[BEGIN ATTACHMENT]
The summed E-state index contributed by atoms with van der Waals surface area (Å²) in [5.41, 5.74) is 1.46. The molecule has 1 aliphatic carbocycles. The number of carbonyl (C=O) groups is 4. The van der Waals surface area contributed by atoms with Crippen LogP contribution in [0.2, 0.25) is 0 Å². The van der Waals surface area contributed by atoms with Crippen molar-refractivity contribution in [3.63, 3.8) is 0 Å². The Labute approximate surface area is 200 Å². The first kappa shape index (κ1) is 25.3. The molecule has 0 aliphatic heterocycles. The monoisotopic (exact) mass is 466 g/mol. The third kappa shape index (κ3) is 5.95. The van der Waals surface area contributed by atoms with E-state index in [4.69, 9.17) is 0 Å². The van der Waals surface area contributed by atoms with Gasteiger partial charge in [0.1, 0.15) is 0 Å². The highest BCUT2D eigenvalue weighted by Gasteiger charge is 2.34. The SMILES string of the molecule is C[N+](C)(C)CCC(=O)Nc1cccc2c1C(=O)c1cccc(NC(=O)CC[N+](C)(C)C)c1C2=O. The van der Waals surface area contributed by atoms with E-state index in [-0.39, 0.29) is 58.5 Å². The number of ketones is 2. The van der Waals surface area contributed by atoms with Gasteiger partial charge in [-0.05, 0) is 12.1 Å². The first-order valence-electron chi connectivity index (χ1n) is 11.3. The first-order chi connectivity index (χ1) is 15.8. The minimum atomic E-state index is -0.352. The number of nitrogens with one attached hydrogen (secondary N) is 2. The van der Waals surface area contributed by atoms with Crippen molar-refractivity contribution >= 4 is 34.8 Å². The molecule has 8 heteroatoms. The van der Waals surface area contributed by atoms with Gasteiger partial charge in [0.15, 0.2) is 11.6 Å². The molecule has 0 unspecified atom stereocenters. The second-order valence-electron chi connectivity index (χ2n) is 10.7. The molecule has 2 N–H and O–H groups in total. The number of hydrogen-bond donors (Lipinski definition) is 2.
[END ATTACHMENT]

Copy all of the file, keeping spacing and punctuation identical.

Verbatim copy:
The summed E-state index contributed by atoms with van der Waals surface area (Å²) in [5.41, 5.74) is 1.46. The molecule has 1 aliphatic carbocycles. The number of carbonyl (C=O) groups is 4. The van der Waals surface area contributed by atoms with Crippen LogP contribution in [0.2, 0.25) is 0 Å². The van der Waals surface area contributed by atoms with Crippen molar-refractivity contribution in [3.63, 3.8) is 0 Å². The Labute approximate surface area is 200 Å². The first kappa shape index (κ1) is 25.3. The molecule has 0 aliphatic heterocycles. The monoisotopic (exact) mass is 466 g/mol. The third kappa shape index (κ3) is 5.95. The van der Waals surface area contributed by atoms with E-state index in [4.69, 9.17) is 0 Å². The van der Waals surface area contributed by atoms with Gasteiger partial charge in [0.1, 0.15) is 0 Å². The highest BCUT2D eigenvalue weighted by Gasteiger charge is 2.34. The SMILES string of the molecule is C[N+](C)(C)CCC(=O)Nc1cccc2c1C(=O)c1cccc(NC(=O)CC[N+](C)(C)C)c1C2=O. The van der Waals surface area contributed by atoms with E-state index in [-0.39, 0.29) is 58.5 Å². The number of ketones is 2. The van der Waals surface area contributed by atoms with Gasteiger partial charge in [-0.05, 0) is 12.1 Å². The first-order valence-electron chi connectivity index (χ1n) is 11.3. The first-order chi connectivity index (χ1) is 15.8. The minimum atomic E-state index is -0.352. The number of nitrogens with one attached hydrogen (secondary N) is 2. The van der Waals surface area contributed by atoms with Crippen molar-refractivity contribution >= 4 is 34.8 Å². The molecule has 8 heteroatoms. The van der Waals surface area contributed by atoms with Gasteiger partial charge in [0.15, 0.2) is 11.6 Å². The molecule has 0 unspecified atom stereocenters. The second-order valence-electron chi connectivity index (χ2n) is 10.7. The molecule has 2 N–H and O–H groups in total. The number of hydrogen-bond donors (Lipinski definition) is 2.